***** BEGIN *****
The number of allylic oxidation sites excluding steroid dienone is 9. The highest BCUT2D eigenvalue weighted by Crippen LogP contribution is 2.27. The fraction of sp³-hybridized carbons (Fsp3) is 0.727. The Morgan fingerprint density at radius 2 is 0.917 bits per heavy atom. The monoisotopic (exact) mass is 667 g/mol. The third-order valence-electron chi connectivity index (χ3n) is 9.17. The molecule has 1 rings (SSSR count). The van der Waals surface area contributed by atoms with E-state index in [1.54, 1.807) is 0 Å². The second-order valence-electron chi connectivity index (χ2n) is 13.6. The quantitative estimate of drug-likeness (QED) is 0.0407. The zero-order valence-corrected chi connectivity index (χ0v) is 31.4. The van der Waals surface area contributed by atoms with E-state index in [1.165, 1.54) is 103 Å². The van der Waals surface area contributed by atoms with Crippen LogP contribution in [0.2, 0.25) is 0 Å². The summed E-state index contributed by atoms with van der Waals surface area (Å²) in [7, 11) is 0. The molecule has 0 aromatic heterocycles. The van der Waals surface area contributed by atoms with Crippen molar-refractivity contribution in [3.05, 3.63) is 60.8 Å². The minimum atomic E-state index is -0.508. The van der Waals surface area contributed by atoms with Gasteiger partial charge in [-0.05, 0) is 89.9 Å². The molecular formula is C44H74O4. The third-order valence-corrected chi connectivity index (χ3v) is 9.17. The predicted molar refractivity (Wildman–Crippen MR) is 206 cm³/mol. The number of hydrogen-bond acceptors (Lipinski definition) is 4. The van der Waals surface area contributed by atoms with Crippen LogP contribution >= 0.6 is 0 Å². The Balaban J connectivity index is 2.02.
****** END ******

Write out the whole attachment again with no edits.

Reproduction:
The number of allylic oxidation sites excluding steroid dienone is 9. The highest BCUT2D eigenvalue weighted by Crippen LogP contribution is 2.27. The fraction of sp³-hybridized carbons (Fsp3) is 0.727. The Morgan fingerprint density at radius 2 is 0.917 bits per heavy atom. The monoisotopic (exact) mass is 667 g/mol. The third-order valence-electron chi connectivity index (χ3n) is 9.17. The molecule has 1 rings (SSSR count). The van der Waals surface area contributed by atoms with E-state index in [1.54, 1.807) is 0 Å². The second-order valence-electron chi connectivity index (χ2n) is 13.6. The quantitative estimate of drug-likeness (QED) is 0.0407. The zero-order valence-corrected chi connectivity index (χ0v) is 31.4. The van der Waals surface area contributed by atoms with E-state index in [1.165, 1.54) is 103 Å². The van der Waals surface area contributed by atoms with Crippen LogP contribution in [0.2, 0.25) is 0 Å². The summed E-state index contributed by atoms with van der Waals surface area (Å²) in [7, 11) is 0. The molecule has 0 aromatic heterocycles. The van der Waals surface area contributed by atoms with Crippen molar-refractivity contribution in [3.05, 3.63) is 60.8 Å². The minimum atomic E-state index is -0.508. The van der Waals surface area contributed by atoms with Gasteiger partial charge in [-0.05, 0) is 89.9 Å². The molecular formula is C44H74O4. The third-order valence-corrected chi connectivity index (χ3v) is 9.17. The predicted molar refractivity (Wildman–Crippen MR) is 206 cm³/mol. The number of hydrogen-bond acceptors (Lipinski definition) is 4. The van der Waals surface area contributed by atoms with Crippen LogP contribution >= 0.6 is 0 Å². The Balaban J connectivity index is 2.02.